A friend (and client) asked me recently if our team here at the House of Mutt might be getting too ‘big and business-like’ compared to the bucolic home-y set up she’d always pictured. My (over-wrought, for which apologies….) response makes me think this is a sensitive subject that could do with an airing …
Sensitive because I spend so much time and energy making sure the ’business’ and ‘home’ sides of the House of Mutt match up – and took her innocent question as sharp criticism that I’d got that balance wrong.
‘Home Boarding’ sounds like you plonk visiting dogs into your own dog’s bed under the kitchen table and crack on as if they weren’t really there. But that just doesn’t work. Not when the visiting dogs are the precious beloveds of someone who is paying you to look after them.
However well you get on with the owner, however much you both love their dog, and however much you’ve discussed the risks accompanying ‘family life freedom’, you are being entrusted to look after a member of their family – and with that you take on a massive responsibility.
That level of responsibility, in my view, demands team support!
Our support system here includes various amounts of time from:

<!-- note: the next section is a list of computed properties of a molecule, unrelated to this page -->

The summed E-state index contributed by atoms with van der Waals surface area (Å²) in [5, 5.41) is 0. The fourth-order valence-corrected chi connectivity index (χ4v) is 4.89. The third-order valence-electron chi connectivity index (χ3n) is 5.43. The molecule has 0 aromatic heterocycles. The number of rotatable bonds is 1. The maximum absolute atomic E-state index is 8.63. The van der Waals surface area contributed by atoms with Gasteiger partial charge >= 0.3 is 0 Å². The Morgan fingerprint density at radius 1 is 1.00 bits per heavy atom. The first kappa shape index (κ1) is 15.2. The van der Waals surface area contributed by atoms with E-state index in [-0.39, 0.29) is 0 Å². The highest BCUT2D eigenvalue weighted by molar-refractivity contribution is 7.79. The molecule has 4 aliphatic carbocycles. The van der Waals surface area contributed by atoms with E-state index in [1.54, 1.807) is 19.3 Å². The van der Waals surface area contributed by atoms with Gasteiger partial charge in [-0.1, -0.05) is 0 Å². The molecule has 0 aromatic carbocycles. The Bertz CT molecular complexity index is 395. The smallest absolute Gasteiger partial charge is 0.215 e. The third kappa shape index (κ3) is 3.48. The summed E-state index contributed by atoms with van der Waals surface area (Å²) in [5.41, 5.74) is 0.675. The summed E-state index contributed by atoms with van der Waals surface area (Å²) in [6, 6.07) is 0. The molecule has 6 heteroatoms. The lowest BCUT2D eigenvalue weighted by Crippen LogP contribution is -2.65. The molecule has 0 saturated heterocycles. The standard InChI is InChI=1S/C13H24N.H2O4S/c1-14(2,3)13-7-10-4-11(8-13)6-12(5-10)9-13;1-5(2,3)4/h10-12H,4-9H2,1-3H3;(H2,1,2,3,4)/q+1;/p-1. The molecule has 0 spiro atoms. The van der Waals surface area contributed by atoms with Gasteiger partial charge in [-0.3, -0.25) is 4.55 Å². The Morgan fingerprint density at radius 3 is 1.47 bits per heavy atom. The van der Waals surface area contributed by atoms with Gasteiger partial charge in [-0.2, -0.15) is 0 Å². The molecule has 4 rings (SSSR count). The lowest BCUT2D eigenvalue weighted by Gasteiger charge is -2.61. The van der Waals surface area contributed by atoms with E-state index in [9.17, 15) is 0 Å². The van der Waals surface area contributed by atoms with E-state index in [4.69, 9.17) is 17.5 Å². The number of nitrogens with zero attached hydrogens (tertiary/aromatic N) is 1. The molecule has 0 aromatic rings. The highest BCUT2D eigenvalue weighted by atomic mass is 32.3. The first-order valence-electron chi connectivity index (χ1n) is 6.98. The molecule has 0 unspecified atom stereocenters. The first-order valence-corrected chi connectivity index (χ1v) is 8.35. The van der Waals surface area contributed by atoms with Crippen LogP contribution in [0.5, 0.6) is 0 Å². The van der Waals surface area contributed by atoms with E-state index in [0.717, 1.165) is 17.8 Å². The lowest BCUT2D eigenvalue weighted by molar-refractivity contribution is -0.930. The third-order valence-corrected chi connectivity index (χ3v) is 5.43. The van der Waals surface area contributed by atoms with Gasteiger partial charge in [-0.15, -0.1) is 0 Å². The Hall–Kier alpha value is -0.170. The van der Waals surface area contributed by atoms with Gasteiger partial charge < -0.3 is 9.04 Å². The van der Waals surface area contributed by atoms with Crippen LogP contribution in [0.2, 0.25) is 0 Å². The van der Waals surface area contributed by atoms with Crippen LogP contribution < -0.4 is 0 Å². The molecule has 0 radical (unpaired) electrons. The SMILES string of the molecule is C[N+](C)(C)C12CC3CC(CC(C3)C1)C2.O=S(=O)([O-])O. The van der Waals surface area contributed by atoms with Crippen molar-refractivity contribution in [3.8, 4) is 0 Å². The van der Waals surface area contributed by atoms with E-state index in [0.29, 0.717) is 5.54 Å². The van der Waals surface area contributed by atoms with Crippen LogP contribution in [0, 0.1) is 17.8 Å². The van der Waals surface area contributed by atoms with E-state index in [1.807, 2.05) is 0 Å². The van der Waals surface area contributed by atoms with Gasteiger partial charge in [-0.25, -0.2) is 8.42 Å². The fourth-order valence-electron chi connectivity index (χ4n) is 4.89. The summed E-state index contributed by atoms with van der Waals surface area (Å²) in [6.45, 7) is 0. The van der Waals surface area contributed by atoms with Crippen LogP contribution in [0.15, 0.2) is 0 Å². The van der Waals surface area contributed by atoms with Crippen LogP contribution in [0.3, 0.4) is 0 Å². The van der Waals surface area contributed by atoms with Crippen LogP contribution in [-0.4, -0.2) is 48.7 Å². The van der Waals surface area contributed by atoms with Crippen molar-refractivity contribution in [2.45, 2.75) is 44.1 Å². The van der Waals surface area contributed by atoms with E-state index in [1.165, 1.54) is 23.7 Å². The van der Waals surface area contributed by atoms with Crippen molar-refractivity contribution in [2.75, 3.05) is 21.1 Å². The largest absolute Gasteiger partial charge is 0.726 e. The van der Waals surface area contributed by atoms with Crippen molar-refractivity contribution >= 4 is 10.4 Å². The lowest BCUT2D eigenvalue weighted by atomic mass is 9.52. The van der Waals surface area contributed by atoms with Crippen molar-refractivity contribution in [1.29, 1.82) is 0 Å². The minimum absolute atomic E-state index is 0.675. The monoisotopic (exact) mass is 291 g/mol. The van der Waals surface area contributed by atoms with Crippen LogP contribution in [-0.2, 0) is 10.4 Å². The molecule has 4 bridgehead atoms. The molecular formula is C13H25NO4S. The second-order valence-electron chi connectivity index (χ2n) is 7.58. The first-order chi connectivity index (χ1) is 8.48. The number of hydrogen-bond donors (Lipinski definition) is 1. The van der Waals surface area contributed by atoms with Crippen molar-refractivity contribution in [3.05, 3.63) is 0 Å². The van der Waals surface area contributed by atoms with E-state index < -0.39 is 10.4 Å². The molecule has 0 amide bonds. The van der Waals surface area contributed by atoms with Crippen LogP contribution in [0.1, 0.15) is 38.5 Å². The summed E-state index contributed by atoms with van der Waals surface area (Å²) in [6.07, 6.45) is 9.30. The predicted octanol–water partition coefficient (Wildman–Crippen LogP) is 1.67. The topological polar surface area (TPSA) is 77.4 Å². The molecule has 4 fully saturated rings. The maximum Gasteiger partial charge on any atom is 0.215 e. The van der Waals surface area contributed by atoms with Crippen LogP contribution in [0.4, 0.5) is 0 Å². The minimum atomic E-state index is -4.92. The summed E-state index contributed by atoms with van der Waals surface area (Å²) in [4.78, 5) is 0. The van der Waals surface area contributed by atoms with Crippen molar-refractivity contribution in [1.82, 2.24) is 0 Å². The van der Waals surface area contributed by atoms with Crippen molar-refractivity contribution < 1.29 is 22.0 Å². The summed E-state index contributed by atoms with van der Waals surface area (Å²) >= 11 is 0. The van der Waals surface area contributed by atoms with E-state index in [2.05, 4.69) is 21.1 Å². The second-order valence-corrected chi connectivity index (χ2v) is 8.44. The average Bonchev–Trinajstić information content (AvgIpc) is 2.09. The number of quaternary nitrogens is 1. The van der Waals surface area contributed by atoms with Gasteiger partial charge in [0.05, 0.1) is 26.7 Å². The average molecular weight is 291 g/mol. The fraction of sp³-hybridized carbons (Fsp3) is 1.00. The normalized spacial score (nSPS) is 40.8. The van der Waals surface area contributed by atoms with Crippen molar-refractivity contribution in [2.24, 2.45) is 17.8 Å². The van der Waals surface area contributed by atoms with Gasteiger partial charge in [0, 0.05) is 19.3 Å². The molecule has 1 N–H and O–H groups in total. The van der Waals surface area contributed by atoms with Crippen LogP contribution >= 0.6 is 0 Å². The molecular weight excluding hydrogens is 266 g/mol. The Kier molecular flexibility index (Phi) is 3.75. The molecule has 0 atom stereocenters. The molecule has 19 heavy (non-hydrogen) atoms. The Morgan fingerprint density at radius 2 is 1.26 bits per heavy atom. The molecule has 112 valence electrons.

- David (vet stuff, general sanity, Rex, a healthy sense of perspective)
- Cally (training, dog know-how, life)
- Ella (office, taxi organising, checking-in, invoicing, grooming, bed-mending, everything)
- Peter, Ray or Jerry (taxi trips and bonhonmie)
- Teeny (international travel, wit, charm)
- Jenny (obsessive vacuuming of carpets and pouffing of cushions)
- Vicky (photography, and dog back-up when Cally is away); and, last but not least,
- our Teens who cuddle, fluff, walk, play with and generally love the house guests.
A HoM support team like that enables myself (at the Old Rectory) and Jo (at Merton Hall) to DO DOGS PROPERLY - which is what the House of Mutt is all about.
Home Boarding is Lovely (note the capital L) for us, for the dogs and (hopefully) for their owners. But it’s not without its stresses and responsibilities. I feel (quite strongly, obviously!) that for it to work safely, happily and well, it needs a team. It’s only with adequate support and vaguely business-like levels of efficiency that both dogs and owners can be looked after to the standard that makes sleeping well at night – in both our and our owners’ houses – possible.
Bucolic? Yes. But part-time? No. This Home Boarding malarkey is a job for professionals; and who, if they think about it, would have it any other way?
My splurge is finished…. Comments / disagreements / assurances welcome!